In this coming Sunday’s Gospel, we hear about Nicodemus, an influential Jewish leader who comes to Jesus at night, under the cover of darkness, searching for understanding. Nicodemus is obviously attracted by Jesus’s ministry and teachings, as he says, “we know that you are a teacher who has come from God; for no one can do these signs that you do apart from the presence of God.” But he is also puzzled. I think we can understand him as a person who is struggling to believe. He is a helpful person for us to accompany, for many of us can relate to that struggle. Jesus speaks to him about the need to be born from above, to be born of water and Spirit. He shares with Nicodemus that he will be lifted up, foreshadowing his death on the cross, and speaks these beautiful words that we know well: “For God so loved the world that he gave his only Son, so that everyone who believes in him may not perish but may have eternal life” (Jn 3:16).
We don’t hear how Nicodemus reacted, but we do hear of him again later, speaking in the Sanhedrin for the need for a fair trial, and then present after Jesus’ death on the cross, providing spices for the burial as was the custom.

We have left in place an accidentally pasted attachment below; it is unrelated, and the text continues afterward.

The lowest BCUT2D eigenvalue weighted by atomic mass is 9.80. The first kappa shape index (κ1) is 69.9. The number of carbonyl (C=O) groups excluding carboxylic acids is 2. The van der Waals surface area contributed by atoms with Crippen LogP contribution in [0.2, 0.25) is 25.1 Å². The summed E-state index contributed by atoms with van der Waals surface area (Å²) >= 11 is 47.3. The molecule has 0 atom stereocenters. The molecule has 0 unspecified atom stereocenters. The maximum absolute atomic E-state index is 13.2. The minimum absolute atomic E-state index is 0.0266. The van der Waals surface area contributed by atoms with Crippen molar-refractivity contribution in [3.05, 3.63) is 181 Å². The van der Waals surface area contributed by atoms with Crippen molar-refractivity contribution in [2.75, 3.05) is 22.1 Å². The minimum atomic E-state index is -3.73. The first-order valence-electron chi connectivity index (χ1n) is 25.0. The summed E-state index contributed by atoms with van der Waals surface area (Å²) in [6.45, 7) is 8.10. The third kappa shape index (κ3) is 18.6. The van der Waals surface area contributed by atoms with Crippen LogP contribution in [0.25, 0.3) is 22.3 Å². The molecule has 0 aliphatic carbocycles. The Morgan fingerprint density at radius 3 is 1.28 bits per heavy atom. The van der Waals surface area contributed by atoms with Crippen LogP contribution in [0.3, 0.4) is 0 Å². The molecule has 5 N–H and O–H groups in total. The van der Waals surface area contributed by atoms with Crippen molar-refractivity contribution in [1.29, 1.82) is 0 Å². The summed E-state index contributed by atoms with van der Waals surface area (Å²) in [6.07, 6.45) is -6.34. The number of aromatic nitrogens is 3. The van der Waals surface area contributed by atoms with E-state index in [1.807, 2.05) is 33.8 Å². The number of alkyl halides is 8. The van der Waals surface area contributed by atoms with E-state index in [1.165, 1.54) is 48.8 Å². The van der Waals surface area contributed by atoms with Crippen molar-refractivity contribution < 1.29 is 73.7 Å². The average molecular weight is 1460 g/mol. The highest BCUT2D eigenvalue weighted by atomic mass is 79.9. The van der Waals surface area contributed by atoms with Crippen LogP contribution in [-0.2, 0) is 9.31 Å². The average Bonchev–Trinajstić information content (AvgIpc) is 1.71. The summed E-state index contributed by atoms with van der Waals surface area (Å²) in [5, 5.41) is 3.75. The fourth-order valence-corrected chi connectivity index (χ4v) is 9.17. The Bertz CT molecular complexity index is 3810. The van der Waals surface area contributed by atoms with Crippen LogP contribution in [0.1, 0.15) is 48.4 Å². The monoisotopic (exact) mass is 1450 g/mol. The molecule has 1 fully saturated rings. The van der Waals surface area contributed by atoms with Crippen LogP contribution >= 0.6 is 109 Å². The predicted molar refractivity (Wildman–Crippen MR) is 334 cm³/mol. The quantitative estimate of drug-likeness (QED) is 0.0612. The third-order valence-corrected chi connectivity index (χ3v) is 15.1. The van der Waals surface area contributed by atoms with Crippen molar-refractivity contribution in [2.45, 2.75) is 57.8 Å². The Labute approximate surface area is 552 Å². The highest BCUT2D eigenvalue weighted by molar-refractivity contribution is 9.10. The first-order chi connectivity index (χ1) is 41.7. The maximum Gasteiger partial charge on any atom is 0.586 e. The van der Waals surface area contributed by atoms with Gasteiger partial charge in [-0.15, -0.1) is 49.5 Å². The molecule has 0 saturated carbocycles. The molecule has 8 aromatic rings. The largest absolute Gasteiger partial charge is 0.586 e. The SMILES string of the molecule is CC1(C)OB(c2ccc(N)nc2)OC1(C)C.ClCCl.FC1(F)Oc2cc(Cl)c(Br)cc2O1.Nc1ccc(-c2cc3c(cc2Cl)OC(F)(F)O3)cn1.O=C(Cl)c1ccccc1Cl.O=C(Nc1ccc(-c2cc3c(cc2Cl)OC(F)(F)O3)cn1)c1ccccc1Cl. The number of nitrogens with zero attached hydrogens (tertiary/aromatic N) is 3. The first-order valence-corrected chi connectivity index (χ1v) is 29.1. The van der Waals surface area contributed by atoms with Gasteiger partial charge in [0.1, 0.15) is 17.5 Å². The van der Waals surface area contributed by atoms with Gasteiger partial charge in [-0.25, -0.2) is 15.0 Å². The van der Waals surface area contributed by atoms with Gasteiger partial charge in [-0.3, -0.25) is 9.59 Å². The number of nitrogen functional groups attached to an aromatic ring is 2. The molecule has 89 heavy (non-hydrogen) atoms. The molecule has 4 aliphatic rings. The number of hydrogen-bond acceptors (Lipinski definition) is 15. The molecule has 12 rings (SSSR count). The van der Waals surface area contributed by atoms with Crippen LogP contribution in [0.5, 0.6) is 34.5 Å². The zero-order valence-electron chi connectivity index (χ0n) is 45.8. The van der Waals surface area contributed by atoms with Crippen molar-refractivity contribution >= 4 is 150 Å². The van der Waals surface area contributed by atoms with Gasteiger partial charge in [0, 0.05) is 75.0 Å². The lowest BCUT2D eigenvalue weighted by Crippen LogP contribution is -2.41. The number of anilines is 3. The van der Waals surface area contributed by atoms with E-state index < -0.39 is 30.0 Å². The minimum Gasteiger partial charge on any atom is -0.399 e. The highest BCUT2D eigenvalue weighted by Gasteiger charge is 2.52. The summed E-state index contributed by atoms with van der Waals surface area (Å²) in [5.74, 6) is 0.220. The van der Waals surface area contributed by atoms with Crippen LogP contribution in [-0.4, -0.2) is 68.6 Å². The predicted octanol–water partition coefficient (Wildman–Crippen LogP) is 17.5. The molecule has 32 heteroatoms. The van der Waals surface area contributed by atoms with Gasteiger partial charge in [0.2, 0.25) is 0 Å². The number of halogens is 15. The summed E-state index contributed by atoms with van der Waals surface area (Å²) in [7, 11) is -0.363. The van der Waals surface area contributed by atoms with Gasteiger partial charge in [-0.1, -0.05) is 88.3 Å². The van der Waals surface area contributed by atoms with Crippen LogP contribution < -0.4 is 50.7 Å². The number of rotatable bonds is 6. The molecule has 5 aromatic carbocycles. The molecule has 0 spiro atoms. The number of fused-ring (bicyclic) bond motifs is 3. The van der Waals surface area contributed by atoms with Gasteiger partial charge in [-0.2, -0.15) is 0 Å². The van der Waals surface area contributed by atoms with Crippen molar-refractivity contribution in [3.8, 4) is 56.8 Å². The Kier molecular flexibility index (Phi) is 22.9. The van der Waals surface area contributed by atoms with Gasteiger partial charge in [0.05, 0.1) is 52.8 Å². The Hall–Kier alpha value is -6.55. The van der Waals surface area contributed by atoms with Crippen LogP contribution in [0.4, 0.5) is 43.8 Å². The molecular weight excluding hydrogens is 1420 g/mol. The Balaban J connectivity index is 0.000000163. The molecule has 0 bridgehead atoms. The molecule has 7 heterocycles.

I encourage you, and myself, let’s go to Jesus as Nicodemus did. Let us present him with our questions, our struggles, our wounds. Jesus told Nicodemus that light had come into the world, a light which exposes our darkness, and we might add, brings healing, and renewal. Jesus’ words didn’t likely answer all of Nicodemus’s questions, but the conversation led him to accompany Jesus on the road that led to his death and ultimately to his resurrection. The Lord extends that same invitation to us. He allows us to live in the tensions of the present moment, in the incompleteness of our lives, but to do so with hope. And to see things in a paschal way.